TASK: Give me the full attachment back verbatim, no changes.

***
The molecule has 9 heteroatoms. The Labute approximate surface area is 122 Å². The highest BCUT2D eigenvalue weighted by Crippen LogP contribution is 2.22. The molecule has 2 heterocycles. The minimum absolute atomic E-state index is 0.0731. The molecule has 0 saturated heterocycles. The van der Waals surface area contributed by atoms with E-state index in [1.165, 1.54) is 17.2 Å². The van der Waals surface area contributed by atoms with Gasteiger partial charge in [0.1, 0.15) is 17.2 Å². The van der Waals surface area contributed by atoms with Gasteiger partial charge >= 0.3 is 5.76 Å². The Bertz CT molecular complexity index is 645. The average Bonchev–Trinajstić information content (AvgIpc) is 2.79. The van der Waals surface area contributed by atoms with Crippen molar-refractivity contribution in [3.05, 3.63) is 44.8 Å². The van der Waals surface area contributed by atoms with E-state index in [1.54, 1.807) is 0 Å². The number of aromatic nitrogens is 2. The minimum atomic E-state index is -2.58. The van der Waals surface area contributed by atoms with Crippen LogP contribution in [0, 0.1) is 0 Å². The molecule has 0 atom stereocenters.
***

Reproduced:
The molecule has 9 heteroatoms. The Labute approximate surface area is 122 Å². The highest BCUT2D eigenvalue weighted by Crippen LogP contribution is 2.22. The molecule has 2 heterocycles. The minimum absolute atomic E-state index is 0.0731. The molecule has 0 saturated heterocycles. The van der Waals surface area contributed by atoms with E-state index in [1.165, 1.54) is 17.2 Å². The van der Waals surface area contributed by atoms with Gasteiger partial charge in [0.1, 0.15) is 17.2 Å². The van der Waals surface area contributed by atoms with Gasteiger partial charge >= 0.3 is 5.76 Å². The Bertz CT molecular complexity index is 645. The average Bonchev–Trinajstić information content (AvgIpc) is 2.79. The van der Waals surface area contributed by atoms with Crippen molar-refractivity contribution in [3.05, 3.63) is 44.8 Å². The van der Waals surface area contributed by atoms with E-state index in [1.54, 1.807) is 0 Å². The number of aromatic nitrogens is 2. The minimum atomic E-state index is -2.58. The van der Waals surface area contributed by atoms with Crippen LogP contribution in [0, 0.1) is 0 Å². The molecule has 0 atom stereocenters.